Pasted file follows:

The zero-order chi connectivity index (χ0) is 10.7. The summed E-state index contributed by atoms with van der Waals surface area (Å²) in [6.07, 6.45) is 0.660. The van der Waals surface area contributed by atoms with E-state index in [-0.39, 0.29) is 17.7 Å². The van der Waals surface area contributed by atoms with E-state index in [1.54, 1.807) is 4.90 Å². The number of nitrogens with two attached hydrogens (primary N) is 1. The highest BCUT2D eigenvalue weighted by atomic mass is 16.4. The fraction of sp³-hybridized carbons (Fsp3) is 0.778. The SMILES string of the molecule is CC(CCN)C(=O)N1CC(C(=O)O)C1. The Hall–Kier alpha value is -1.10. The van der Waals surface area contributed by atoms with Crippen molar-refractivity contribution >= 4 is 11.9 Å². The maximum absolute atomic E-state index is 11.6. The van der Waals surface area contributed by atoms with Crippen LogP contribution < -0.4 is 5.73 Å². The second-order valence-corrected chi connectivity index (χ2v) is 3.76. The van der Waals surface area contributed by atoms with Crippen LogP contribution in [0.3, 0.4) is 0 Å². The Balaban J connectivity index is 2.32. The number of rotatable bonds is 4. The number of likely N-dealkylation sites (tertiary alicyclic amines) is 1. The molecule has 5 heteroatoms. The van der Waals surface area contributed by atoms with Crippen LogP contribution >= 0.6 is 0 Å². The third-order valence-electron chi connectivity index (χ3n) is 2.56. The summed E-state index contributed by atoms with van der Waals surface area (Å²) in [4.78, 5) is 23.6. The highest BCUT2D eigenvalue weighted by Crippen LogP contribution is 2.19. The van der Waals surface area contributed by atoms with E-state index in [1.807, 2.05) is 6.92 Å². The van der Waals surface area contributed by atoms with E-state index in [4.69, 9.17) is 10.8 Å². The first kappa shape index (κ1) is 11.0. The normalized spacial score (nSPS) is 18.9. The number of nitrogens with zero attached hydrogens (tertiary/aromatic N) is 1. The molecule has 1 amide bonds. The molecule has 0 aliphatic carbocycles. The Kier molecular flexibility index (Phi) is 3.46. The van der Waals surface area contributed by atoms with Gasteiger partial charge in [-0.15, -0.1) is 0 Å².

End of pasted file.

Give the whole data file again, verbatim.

The zero-order chi connectivity index (χ0) is 10.7. The summed E-state index contributed by atoms with van der Waals surface area (Å²) in [6.07, 6.45) is 0.660. The van der Waals surface area contributed by atoms with E-state index in [-0.39, 0.29) is 17.7 Å². The van der Waals surface area contributed by atoms with E-state index in [1.54, 1.807) is 4.90 Å². The number of nitrogens with two attached hydrogens (primary N) is 1. The highest BCUT2D eigenvalue weighted by atomic mass is 16.4. The fraction of sp³-hybridized carbons (Fsp3) is 0.778. The SMILES string of the molecule is CC(CCN)C(=O)N1CC(C(=O)O)C1. The Hall–Kier alpha value is -1.10. The van der Waals surface area contributed by atoms with Crippen molar-refractivity contribution >= 4 is 11.9 Å². The maximum absolute atomic E-state index is 11.6. The van der Waals surface area contributed by atoms with Crippen LogP contribution < -0.4 is 5.73 Å². The second-order valence-corrected chi connectivity index (χ2v) is 3.76. The van der Waals surface area contributed by atoms with Crippen LogP contribution in [0.3, 0.4) is 0 Å². The Balaban J connectivity index is 2.32. The number of rotatable bonds is 4. The number of likely N-dealkylation sites (tertiary alicyclic amines) is 1. The molecule has 5 heteroatoms. The van der Waals surface area contributed by atoms with Crippen LogP contribution >= 0.6 is 0 Å². The third-order valence-electron chi connectivity index (χ3n) is 2.56. The summed E-state index contributed by atoms with van der Waals surface area (Å²) in [4.78, 5) is 23.6. The highest BCUT2D eigenvalue weighted by Crippen LogP contribution is 2.19. The van der Waals surface area contributed by atoms with E-state index in [1.807, 2.05) is 6.92 Å². The van der Waals surface area contributed by atoms with E-state index in [4.69, 9.17) is 10.8 Å². The first kappa shape index (κ1) is 11.0. The normalized spacial score (nSPS) is 18.9. The number of nitrogens with zero attached hydrogens (tertiary/aromatic N) is 1. The molecule has 1 amide bonds. The molecule has 0 aliphatic carbocycles. The Kier molecular flexibility index (Phi) is 3.46. The van der Waals surface area contributed by atoms with Gasteiger partial charge in [-0.15, -0.1) is 0 Å².